Kids today... they're not having as much sex as you might think. According to the largest and most detailed federal report ever on sexual activity in America, 29 percent of young women and 27 percent of young men ages 15 to 24 have never had a sexual encounter, a marked increase since the last survey was conducted in 2002. When it comes to sex, "there is a trend toward postponement," says Debbie Roffman, a human sexuality educator, as quoted in USA Today. Why are more teens waiting to have sex? Here, five theories:
1. Virginity is trendy
These findings just show that virginity isn't necessarily uncool, says Vanessa Ho in the Seattle Post Intelligencer. "Virginity is hot," and it's "been the new 'new' for a while, with a lot more talk of abstinence among teens and non-marrieds."
2. Sex education is working
Sex among unmarried adolescents began declining in 1988, too long ago to credit abstinence-only sex education pushed under President George W. Bush. Still, it's possible Bush's programs helped contribute to the decline, says Bill Albert, of the National Campaign to Prevent Teen and Unplanned Pregnancy, as quoted by the AP.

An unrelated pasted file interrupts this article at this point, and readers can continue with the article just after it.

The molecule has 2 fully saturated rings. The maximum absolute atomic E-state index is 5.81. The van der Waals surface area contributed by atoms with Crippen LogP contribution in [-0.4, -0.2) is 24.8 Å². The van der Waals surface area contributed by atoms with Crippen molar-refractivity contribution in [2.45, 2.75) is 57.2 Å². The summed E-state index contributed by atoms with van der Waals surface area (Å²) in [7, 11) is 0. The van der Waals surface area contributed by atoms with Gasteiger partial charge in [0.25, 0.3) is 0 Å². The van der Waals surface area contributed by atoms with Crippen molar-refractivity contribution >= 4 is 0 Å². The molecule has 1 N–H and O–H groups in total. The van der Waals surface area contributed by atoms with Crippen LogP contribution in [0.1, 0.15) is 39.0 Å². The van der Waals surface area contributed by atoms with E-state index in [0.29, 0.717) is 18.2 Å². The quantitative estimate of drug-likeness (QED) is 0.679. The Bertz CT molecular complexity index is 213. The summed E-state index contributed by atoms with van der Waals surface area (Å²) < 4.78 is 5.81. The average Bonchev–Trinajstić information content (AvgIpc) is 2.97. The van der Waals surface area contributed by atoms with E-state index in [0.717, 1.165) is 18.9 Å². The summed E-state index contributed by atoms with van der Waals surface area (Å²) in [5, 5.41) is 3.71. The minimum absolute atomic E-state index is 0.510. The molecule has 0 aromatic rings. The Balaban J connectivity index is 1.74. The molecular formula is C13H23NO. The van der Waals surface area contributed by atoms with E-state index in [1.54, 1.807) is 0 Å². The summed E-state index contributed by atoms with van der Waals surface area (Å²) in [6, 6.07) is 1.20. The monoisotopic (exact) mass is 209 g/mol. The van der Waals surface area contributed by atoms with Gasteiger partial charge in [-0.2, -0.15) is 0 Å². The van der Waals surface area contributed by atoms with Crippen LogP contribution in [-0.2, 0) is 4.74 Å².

3. Teens have no time for nookie
Maybe kids today are "just too busy" for sex, say Carla K. Johnson and Mike Stobbe of the AP. "It's not even on my radar," says one 17-year-old, who starts her day at 5 a.m. and doesn't turn in until 10:30 p.m., packing her schedule with competitive swimming, schoolwork, running, weight training, and volunteering with service dogs and the disabled.
4. Youngsters want quality, not quantity
"More young people may be choosing to wait for a more quality sexual experience, knowing it is more likely to come with maturity," says Roffman, as quoted in USA Today.
5. Or maybe they just were not being honest
It's possible that all the young people surveyed weren't totally truthful about their sexual experience, and that's why we've seen the virginity spike, says psychologist Michael Bradley, as quoted in USA Today. "There is some awareness of confidentiality concerns among a lot of kids," and "we do see kids less inclined to disclose these things than in the past."